Editor’s note: The Peter Briggs mentioned in this report is not related to former Addison County state Senate candidate and dairy farmer Peter Briggs of New Haven, Vt.
When Cornwall, Vt., resident Peter Briggs traveled around Europe as part of his international business responsibilities for Alvarez & Marsal, a global “turnaround management” firm, he often visited breweries and hop farms. In his spare time he talked with managers and farmers in Germany and the Czech Republic about their operations.
Within a few years, his personal interest in beer making and hops blossomed into a bold business plan to reintroduce commercial hops farming to Vermont — after a hiatus here of more than 90 years.
Briggs is now the driving force behind Mt. Philo Hops, a controversial 59-acre farm he purchased last April that is being prepared for its first planting of hops in spring 2018.
The farm, situated in a zoned agricultural district, is being established on the former Palmer Dairy Farm at the intersection of U.S. Route 7 and East Thompson’s Point Road in Charlotte, Vt.
Briggs, whose family owned a farm in Windsor County for more than a century, feels he’s lucky to be in a state where he can return to his heritage and agricultural roots.
Briggs became fascinated by the ancient European practice of growing hop vines and the harvesting of its seed cones, called strobiles, for use in beer making. He observed that certain geographic areas, such as Germany’s federal state of Bavaria, were similar to Vermont.
“I lived near several hops farms,” he said. “They were beautiful. And since Vermont is very Bavaria-like, I began to ask myself, ‘Why not grow hops here?’”
Briggs began an intensive period of research into the growing of hops especially as it was done in 19th-century Vermont.
As Briggs tells it, he isn’t introducing an alien crop to the Green Mountain State; instead he, along with other smaller-scale farmers of hops in Chittenden County, are reintroducing the crop to the state.
“Back in the 1800s, hops were among Vermont’s largest agricultural crops,” he said. “In fact, Vermont was the second largest producer of hops in the U.S. after New York state.”
Thanks to the historical work of Kurt Staudter and Adam Krakowski, authors of the book “Vermont Beer: History of a Brewing Revolution,” Briggs learned that in 1860, just prior to the start of the Civil War, Vermont experienced a bountiful hop production year; the state produced 638,657 pounds of hops which remains the biggest hops yield to date.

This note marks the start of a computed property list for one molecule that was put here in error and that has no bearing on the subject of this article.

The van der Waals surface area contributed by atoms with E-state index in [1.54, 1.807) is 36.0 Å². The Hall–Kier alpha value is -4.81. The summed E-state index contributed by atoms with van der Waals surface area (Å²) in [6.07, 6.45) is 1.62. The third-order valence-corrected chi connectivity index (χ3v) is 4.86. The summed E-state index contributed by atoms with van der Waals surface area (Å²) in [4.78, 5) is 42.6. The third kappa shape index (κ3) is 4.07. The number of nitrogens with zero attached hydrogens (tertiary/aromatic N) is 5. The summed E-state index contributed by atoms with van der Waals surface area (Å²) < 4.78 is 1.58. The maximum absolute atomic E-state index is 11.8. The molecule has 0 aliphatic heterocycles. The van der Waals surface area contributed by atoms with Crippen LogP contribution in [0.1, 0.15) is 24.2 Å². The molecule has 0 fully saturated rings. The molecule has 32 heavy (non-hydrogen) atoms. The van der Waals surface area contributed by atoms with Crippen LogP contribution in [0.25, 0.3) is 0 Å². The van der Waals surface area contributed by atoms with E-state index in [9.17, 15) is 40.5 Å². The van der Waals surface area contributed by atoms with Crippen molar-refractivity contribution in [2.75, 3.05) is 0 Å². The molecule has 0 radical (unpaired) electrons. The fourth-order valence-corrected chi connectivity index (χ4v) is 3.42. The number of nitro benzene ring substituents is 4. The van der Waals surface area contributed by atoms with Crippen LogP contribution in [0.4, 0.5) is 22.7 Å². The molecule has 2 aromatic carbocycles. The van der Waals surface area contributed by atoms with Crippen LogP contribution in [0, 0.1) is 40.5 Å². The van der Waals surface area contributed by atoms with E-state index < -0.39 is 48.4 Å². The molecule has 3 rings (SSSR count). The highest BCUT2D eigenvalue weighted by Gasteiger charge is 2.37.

“To put this historical hops data in perspective,” Briggs noted, “at today’s yields, it would take 372 acres to produce that quantity of 1860 hops. The end of hops production here came during Prohibition. After that, the industry moved to the Pacific Northwest.”
Today, trendy craft beers, with several nationally popular labels being made in Vermont, use hops as a flavoring and stabilizing ingredient. The strobiles of the hops plant are valued for imparting a bitter or “hoppy” flavor to the beers.
Mt. Philo Hops will construct a small mill building where harvested hops will be processed, pelletized, packaged and kept in cold storage before shipment to brewers.
“Vermont brewers tell us that if our quality is consistent, they will buy locally. They want more made-in-Vermont content even though we’ll be competing with Northwestern U.S. and European hops,” he said.
Approved despite NIMBY neighbors
But Briggs’ dream of producing a made-in-Vermont hops crop has been met with vocal resistance.
A group of 29 neighbors abutting Briggs’ farm in upscale homes have been protesting Mt. Philo Hops since early in the summer. They were hoping to stop Briggs from developing 35 acres of the 59-acre tract.
The residents have been concerned about water-use issues, the use of chemical pesticides and fungicides in the operation, and the impact of the farm’s tall trellis system on the neighborhood viewshed, which includes Mt. Philo State Park to the east.
While neighbors protested the planned hops yard with its 18-foot high trellis poles and training wires, Briggs remained dedicated to make his vision a reality.
“We have several hurdles to meet our planned goals to make this operation commercially viable and especially to assure safety for the neighbors,” Briggs told True North. “We’ll proceed only if it’s safe.”
Briggs said that he is meeting neighbors’ concerns on the three main issues:
“Regarding water use, we’ve dug catch ponds without impacting the local wells,” he said. “Neighbors have low-producing wells and I believe we’ve largely addressed that concern. Water runs downhill and the ponds are doing their job even now, filling up with recent rain runoff. We shouldn’t need to rely on wells.”
Regarding the use of agricultural chemicals, Briggs said that his operation will follow manufacturer guidelines to insure safety of surrounding properties.
“I understand the concern of pesticide drift,” he said. “They’ve asked us if we can control it. Well, with the help of Julian Post, our farm manager who is a certified pesticide applicator, we are developing a safe plan for spraying.”
Briggs noted that growing high-quality hops requires lots of attention to disease and insect pests. Equally, poorly planned growing practices can worsen or suppress the pests, such as downy mildew, hop aphid, and spider mite.
“Regarding the viewshed around the farm, we’ve added bigger buffers, more room around this farm. But we have to balance that with our planning (as a business). Buffers can’t be too big and become unviable.”